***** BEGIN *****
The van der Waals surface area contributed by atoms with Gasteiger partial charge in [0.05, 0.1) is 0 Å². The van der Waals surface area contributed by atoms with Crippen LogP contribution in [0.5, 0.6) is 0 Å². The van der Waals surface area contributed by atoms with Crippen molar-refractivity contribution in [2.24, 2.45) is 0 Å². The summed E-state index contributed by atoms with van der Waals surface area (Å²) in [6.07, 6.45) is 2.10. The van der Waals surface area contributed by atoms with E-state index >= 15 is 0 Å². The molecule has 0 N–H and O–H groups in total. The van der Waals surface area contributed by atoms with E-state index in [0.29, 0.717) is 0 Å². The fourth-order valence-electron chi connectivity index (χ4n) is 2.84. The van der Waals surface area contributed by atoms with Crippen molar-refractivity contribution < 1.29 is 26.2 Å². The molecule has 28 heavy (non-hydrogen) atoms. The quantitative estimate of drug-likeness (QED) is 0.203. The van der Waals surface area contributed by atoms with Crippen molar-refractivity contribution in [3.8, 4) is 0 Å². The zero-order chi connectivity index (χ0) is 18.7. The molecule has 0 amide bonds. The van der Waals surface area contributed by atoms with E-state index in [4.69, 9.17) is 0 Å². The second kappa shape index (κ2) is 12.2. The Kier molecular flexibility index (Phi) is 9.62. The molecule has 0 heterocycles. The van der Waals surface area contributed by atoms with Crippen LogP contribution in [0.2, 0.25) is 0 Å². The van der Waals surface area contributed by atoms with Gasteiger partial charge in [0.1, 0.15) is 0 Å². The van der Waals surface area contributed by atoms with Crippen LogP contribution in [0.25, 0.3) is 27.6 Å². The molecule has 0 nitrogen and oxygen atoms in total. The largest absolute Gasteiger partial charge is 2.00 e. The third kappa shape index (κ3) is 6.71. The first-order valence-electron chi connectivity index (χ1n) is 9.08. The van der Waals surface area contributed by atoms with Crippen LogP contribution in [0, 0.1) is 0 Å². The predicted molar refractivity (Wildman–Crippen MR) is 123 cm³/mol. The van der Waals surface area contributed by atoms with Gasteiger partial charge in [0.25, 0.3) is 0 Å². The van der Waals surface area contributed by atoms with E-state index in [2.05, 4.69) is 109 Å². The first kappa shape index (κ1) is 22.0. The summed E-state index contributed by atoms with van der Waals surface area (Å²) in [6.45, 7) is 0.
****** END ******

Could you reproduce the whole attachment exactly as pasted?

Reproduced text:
The van der Waals surface area contributed by atoms with Gasteiger partial charge in [0.05, 0.1) is 0 Å². The van der Waals surface area contributed by atoms with Crippen LogP contribution in [0.5, 0.6) is 0 Å². The van der Waals surface area contributed by atoms with Crippen molar-refractivity contribution in [2.24, 2.45) is 0 Å². The summed E-state index contributed by atoms with van der Waals surface area (Å²) in [6.07, 6.45) is 2.10. The van der Waals surface area contributed by atoms with E-state index >= 15 is 0 Å². The molecule has 0 N–H and O–H groups in total. The van der Waals surface area contributed by atoms with E-state index in [0.29, 0.717) is 0 Å². The fourth-order valence-electron chi connectivity index (χ4n) is 2.84. The van der Waals surface area contributed by atoms with Crippen molar-refractivity contribution < 1.29 is 26.2 Å². The molecule has 28 heavy (non-hydrogen) atoms. The quantitative estimate of drug-likeness (QED) is 0.203. The van der Waals surface area contributed by atoms with Crippen molar-refractivity contribution in [3.8, 4) is 0 Å². The zero-order chi connectivity index (χ0) is 18.7. The molecule has 0 amide bonds. The van der Waals surface area contributed by atoms with E-state index in [4.69, 9.17) is 0 Å². The second kappa shape index (κ2) is 12.2. The Kier molecular flexibility index (Phi) is 9.62. The molecule has 0 heterocycles. The van der Waals surface area contributed by atoms with Crippen LogP contribution in [0.2, 0.25) is 0 Å². The van der Waals surface area contributed by atoms with Gasteiger partial charge in [0.1, 0.15) is 0 Å². The van der Waals surface area contributed by atoms with Crippen LogP contribution in [0.25, 0.3) is 27.6 Å². The molecule has 0 nitrogen and oxygen atoms in total. The largest absolute Gasteiger partial charge is 2.00 e. The third kappa shape index (κ3) is 6.71. The first-order valence-electron chi connectivity index (χ1n) is 9.08. The van der Waals surface area contributed by atoms with Crippen LogP contribution in [0, 0.1) is 0 Å². The predicted molar refractivity (Wildman–Crippen MR) is 123 cm³/mol. The van der Waals surface area contributed by atoms with Gasteiger partial charge in [0.25, 0.3) is 0 Å². The van der Waals surface area contributed by atoms with E-state index in [2.05, 4.69) is 109 Å². The first kappa shape index (κ1) is 22.0. The summed E-state index contributed by atoms with van der Waals surface area (Å²) in [6.45, 7) is 0.